I think it was Carlos himself who wrote sometime to this list that Argentina and Brasil mirror each other. Let me throw to the list some reflections on his approach, bred in the Argentine experience.
Perhaps he is too confident in the good feelings of FHC. I believe FHC will resort to outright repression, and that no coup will be necessary in order to impose it. Of course, I agree with the last couple of lines by Carlos.
Personally, I have never given too much credit to credentials such as the "leftist" family background of Cardoso, nor to his having been one of the creators of the "dependency theory" (which absolutely disregards the national question substituting it for the acritical adoption of notions of the liberal, Weberian sociological tradition, such as "nation-state", and is sanitized of any mass struggle content).
Historically, and up to the sixties at least, the middle classes in the large, "Euro-prone" cities of South America, held more often than not "anti-bourgeois" positions less because of a love for socialist revolution but for a hope (or a lingering remembrance) of the good times when they can get some minor clerical position working for a large, solid, imperialist concern. Their anti-bourgeois stand hid(es) a working alliance with imperialism, or the hope to get such an alliance. That is, to -as Carlos correctly points out- integrate passivelly with the "only bourgeoisie that counts, on global scale" (Amin). It is a dream that they sometimes do fulfill, and that is not so easy to achieve if you are, say, the owner of a local factory producing for the domestic market. Please nobody assume that because of this last sentence I am expressing any kind of predilection for the "national bourgeoisies", thank you. This species has never existed, in the true sense of the word, in South America, or at least it is born extinct, and social terathology is not my predilect field.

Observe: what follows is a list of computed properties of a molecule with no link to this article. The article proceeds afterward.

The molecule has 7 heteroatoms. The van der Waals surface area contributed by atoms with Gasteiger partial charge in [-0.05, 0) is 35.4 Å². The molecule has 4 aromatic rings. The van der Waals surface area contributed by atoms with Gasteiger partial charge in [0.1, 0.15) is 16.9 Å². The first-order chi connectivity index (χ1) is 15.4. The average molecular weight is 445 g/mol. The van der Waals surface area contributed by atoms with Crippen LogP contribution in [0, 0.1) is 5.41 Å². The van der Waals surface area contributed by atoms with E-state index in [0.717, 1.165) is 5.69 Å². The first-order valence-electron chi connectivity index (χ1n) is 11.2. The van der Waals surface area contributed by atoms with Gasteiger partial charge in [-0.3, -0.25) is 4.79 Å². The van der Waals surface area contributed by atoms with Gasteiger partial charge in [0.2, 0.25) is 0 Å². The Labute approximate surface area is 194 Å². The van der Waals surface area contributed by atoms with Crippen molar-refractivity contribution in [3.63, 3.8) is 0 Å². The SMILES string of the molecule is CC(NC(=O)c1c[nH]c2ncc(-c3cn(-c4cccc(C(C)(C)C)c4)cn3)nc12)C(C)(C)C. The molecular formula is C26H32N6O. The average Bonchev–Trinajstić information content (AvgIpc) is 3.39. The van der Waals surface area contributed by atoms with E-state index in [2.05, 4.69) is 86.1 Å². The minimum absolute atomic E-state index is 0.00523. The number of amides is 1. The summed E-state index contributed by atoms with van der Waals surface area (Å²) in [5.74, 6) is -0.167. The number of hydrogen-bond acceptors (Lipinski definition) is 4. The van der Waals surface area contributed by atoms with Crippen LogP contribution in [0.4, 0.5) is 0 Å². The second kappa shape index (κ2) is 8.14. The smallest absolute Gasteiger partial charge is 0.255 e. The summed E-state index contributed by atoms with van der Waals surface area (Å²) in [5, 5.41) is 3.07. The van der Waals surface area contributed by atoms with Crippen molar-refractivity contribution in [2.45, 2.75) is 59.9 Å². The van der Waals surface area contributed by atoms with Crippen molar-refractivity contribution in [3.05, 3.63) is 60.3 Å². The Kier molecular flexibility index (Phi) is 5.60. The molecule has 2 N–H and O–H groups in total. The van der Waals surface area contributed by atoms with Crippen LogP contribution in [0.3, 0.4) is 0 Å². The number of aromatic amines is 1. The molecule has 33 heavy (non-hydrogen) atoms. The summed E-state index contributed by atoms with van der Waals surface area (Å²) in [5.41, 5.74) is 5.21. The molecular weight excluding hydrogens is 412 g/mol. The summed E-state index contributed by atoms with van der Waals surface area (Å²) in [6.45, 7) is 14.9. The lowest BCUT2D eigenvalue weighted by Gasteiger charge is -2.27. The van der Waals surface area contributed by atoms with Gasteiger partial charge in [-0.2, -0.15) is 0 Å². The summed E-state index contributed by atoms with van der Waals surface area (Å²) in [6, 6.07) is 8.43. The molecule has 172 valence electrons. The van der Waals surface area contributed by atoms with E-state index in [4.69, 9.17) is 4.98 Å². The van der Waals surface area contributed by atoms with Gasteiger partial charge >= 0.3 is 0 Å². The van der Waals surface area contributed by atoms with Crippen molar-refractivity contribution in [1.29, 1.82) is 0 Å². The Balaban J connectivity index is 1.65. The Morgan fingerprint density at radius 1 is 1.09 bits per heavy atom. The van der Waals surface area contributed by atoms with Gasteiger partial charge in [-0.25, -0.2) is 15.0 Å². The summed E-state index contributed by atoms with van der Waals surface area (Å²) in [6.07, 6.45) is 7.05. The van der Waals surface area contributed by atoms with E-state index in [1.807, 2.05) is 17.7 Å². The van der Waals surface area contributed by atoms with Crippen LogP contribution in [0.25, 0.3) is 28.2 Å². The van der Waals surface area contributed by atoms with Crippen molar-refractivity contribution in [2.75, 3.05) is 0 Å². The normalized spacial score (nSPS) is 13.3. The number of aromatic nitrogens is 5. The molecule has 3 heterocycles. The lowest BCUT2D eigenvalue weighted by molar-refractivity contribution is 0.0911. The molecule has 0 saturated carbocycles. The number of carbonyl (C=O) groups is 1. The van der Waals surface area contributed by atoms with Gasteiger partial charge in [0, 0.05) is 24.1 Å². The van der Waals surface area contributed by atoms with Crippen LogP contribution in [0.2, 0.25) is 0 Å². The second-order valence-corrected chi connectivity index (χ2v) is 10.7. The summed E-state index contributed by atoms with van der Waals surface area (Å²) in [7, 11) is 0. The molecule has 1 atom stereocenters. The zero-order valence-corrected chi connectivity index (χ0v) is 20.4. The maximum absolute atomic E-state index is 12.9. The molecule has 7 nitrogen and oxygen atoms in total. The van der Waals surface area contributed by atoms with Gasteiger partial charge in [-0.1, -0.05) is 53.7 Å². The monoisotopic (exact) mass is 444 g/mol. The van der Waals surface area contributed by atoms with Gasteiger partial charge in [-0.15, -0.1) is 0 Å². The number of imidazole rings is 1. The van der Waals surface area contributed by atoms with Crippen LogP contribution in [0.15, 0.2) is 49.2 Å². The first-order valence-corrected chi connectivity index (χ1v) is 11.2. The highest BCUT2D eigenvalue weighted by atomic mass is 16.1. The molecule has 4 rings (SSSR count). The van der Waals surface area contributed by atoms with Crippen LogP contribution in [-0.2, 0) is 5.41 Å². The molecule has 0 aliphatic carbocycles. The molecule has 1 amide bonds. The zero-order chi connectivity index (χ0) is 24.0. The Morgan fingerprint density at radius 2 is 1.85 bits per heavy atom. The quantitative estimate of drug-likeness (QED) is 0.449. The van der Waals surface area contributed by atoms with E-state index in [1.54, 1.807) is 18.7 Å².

As seen from Buenos Aires, the next tasks FHC will assume will be:
a) destroy the Brazilian state apparatus (I am afraid that, just as it is happening with Argentinians, many Brazilian Leftists will only then realize that the overarching Brazilian state was something quite different to a "state apparatus" in the derogatory sense the Left uses to refer to it), and only after that,
b) resort to repression.
He will accomplish both. He is no Alfonsin (Sarney was, probably, the Brazilian Alfonsin) . FHC was against the national revolution in Brazil by resorting to "anti-bourgeois" discourse from the left, now he will dismount even that ersatz of a "national revolution" that was the Brazilian state, not because he wants to replace it with a socialist state, but because once President he can be seriously "anti-bourgeois" from the right. Always against the national revolution. There are dozens of guys of this kind in every Department of Sociology of almost every Latin American university. FHC is among the best specimens of the kind.
He will repress mercilessly. He will head a batallion of paratroopers himself, if need be. He is no Menem, he has guts. We had better not diminish his earnestness.
But I still trust the strength of the Brazilian masses, the elan of the Sao Paulo working class, the clearsighted intransigence of the most combative fractions of the PT, and the uncompromising landless peasants who will not be defeated easily, if defeated at all.
History in Latin America is traversing Brazil again. Let us see how will things go on now. As Henry Kissinger stated once: "Latin America will turn to where Brazil turns".